Chronic wasting disease (CWD) is a fatal disease of white-tailed deer and other cervid species. Since 1967 when the disease was first discovered in captive mule deer in Colorado, CWD has spread across North America. Preventing further spread of the disease and controlling the disease after introduction have proven extremely difficult.

Disease surveillance, including efforts to detect new introductions quickly and measure changes in disease prevalence in areas where it exists, is an essential component of the disease response plans enacted by state wildlife agencies across the country. But where should state wildlife agencies focus their efforts? How much sampling is enough to determine if an area is ‘free of disease’ or to determine if the prevalence is increasing or decreasing? What does an efficient and effective disease surveillance plan look like?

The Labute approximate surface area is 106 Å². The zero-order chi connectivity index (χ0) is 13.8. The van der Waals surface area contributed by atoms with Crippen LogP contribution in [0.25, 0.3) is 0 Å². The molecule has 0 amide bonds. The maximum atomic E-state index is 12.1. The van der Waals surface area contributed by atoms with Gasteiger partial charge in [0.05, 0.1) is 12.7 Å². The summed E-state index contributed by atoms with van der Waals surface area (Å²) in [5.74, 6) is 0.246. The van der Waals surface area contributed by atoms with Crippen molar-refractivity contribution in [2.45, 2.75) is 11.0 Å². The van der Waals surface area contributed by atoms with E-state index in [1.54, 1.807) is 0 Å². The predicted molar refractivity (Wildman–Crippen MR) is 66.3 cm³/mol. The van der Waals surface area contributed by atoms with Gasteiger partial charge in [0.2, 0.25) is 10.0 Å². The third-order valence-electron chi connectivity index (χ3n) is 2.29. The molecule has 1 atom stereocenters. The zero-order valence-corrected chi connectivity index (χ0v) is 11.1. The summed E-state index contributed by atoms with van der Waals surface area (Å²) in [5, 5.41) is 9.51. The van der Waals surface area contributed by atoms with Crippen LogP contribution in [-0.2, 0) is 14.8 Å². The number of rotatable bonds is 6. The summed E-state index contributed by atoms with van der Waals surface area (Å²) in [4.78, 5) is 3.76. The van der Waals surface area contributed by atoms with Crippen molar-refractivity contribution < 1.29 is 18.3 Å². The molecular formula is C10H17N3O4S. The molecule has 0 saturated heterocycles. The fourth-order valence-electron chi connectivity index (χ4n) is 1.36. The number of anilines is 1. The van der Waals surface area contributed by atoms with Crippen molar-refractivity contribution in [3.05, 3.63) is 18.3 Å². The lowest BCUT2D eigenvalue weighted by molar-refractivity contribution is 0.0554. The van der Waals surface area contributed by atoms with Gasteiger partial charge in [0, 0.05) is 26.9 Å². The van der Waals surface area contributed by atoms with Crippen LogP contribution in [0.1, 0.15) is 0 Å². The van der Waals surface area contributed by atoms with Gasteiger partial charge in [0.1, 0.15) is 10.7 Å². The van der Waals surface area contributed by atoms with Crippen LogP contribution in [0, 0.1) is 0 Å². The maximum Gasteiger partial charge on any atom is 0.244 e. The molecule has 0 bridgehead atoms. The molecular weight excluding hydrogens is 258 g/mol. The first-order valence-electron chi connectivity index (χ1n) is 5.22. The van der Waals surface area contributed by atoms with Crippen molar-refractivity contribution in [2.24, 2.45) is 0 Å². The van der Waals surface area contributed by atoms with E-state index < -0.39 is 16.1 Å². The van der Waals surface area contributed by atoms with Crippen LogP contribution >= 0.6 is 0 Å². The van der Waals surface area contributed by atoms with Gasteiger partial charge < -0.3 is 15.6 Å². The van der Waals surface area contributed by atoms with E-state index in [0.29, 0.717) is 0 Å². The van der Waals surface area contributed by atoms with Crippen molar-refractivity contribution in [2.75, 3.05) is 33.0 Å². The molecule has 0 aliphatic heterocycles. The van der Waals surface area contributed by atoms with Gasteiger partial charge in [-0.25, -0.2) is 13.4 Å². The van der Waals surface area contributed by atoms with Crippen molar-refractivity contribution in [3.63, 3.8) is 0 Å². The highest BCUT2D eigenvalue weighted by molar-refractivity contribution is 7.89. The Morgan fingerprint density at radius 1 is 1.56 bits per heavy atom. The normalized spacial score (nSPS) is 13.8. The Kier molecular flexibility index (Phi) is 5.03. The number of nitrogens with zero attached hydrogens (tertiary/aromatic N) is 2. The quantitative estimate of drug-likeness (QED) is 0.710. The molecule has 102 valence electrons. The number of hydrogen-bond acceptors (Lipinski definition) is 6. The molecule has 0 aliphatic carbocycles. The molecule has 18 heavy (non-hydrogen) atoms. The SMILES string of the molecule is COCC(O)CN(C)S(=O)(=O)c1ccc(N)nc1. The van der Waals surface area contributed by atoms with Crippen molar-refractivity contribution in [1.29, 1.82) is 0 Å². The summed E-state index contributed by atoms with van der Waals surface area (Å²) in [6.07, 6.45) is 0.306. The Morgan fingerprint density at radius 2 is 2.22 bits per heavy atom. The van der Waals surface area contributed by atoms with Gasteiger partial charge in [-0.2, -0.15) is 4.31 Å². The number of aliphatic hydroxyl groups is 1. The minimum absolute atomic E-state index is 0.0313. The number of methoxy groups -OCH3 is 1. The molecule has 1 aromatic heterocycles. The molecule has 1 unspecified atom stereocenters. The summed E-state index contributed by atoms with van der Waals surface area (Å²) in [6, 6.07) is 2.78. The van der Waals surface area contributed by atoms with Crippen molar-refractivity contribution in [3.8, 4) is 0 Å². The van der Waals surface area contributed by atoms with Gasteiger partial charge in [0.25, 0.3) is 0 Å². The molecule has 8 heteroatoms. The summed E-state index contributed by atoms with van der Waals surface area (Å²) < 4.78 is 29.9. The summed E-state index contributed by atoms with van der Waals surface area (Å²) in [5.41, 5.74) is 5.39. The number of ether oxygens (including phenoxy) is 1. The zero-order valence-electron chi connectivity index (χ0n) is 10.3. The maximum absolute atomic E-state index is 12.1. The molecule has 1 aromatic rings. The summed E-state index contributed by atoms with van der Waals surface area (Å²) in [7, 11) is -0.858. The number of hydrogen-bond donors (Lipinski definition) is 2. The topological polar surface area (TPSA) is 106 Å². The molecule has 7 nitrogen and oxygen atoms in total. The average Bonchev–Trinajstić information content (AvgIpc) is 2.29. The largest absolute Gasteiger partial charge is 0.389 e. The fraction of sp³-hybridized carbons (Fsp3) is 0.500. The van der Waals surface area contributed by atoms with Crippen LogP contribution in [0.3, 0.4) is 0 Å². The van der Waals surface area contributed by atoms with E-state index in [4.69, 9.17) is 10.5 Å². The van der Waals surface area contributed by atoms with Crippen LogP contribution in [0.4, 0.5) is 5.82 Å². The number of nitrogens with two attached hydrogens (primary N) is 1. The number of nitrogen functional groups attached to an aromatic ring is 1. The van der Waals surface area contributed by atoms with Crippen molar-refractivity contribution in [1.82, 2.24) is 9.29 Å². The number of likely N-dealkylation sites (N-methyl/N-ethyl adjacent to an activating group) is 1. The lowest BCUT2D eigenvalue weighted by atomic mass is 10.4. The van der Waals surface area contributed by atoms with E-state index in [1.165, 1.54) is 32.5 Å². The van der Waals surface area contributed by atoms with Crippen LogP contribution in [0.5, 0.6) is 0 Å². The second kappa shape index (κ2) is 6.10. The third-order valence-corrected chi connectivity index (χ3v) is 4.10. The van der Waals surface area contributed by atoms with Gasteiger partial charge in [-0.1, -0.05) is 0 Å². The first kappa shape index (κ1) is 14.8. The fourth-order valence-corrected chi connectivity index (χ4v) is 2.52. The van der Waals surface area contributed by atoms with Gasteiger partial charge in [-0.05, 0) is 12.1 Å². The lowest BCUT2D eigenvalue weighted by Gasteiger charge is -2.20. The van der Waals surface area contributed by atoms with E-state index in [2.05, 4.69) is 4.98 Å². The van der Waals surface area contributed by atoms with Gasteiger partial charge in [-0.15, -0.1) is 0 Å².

White-tailed deer on the landscape

The Surveillance Optimization Project for Chronic Wasting Disease (SOP4CWD) aims to address these types of questions and provide state and provincial wildlife agencies with the quantitative tools they need to do so. SOP4CWD collaborators are applying methods from mathematical modeling and data science to address the challenges of disease surveillance, merging analytical techniques including risk weighting, Bayesian modeling, and geospatial analysis with machine learning algorithms.